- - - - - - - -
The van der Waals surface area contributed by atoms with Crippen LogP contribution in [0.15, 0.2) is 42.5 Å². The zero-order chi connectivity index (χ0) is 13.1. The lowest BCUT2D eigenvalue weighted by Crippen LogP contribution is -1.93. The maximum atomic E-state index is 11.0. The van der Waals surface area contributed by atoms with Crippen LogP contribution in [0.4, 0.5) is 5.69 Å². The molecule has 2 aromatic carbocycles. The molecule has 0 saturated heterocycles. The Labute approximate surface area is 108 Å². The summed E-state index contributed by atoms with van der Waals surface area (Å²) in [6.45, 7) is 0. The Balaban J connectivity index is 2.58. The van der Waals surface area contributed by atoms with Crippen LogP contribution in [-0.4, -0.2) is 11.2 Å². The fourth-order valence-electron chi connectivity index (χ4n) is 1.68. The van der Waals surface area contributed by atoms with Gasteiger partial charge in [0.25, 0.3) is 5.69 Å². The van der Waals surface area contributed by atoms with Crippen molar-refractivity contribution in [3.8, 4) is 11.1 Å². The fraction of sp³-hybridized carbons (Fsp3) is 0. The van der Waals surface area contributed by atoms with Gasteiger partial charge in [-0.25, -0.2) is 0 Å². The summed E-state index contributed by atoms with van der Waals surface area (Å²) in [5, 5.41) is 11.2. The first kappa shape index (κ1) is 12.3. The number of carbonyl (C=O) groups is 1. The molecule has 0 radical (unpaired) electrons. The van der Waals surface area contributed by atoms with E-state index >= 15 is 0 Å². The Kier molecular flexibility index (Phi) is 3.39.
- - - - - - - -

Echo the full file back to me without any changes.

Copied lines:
The van der Waals surface area contributed by atoms with Crippen LogP contribution in [0.15, 0.2) is 42.5 Å². The zero-order chi connectivity index (χ0) is 13.1. The lowest BCUT2D eigenvalue weighted by Crippen LogP contribution is -1.93. The maximum atomic E-state index is 11.0. The van der Waals surface area contributed by atoms with Crippen LogP contribution in [0.4, 0.5) is 5.69 Å². The molecule has 2 aromatic carbocycles. The molecule has 0 saturated heterocycles. The Labute approximate surface area is 108 Å². The summed E-state index contributed by atoms with van der Waals surface area (Å²) in [6.45, 7) is 0. The Balaban J connectivity index is 2.58. The van der Waals surface area contributed by atoms with Crippen LogP contribution in [-0.4, -0.2) is 11.2 Å². The fourth-order valence-electron chi connectivity index (χ4n) is 1.68. The van der Waals surface area contributed by atoms with Gasteiger partial charge in [0.25, 0.3) is 5.69 Å². The van der Waals surface area contributed by atoms with Crippen molar-refractivity contribution in [3.8, 4) is 11.1 Å². The fraction of sp³-hybridized carbons (Fsp3) is 0. The van der Waals surface area contributed by atoms with Gasteiger partial charge in [-0.25, -0.2) is 0 Å². The summed E-state index contributed by atoms with van der Waals surface area (Å²) in [5, 5.41) is 11.2. The first kappa shape index (κ1) is 12.3. The number of carbonyl (C=O) groups is 1. The molecule has 0 radical (unpaired) electrons. The van der Waals surface area contributed by atoms with E-state index >= 15 is 0 Å². The Kier molecular flexibility index (Phi) is 3.39.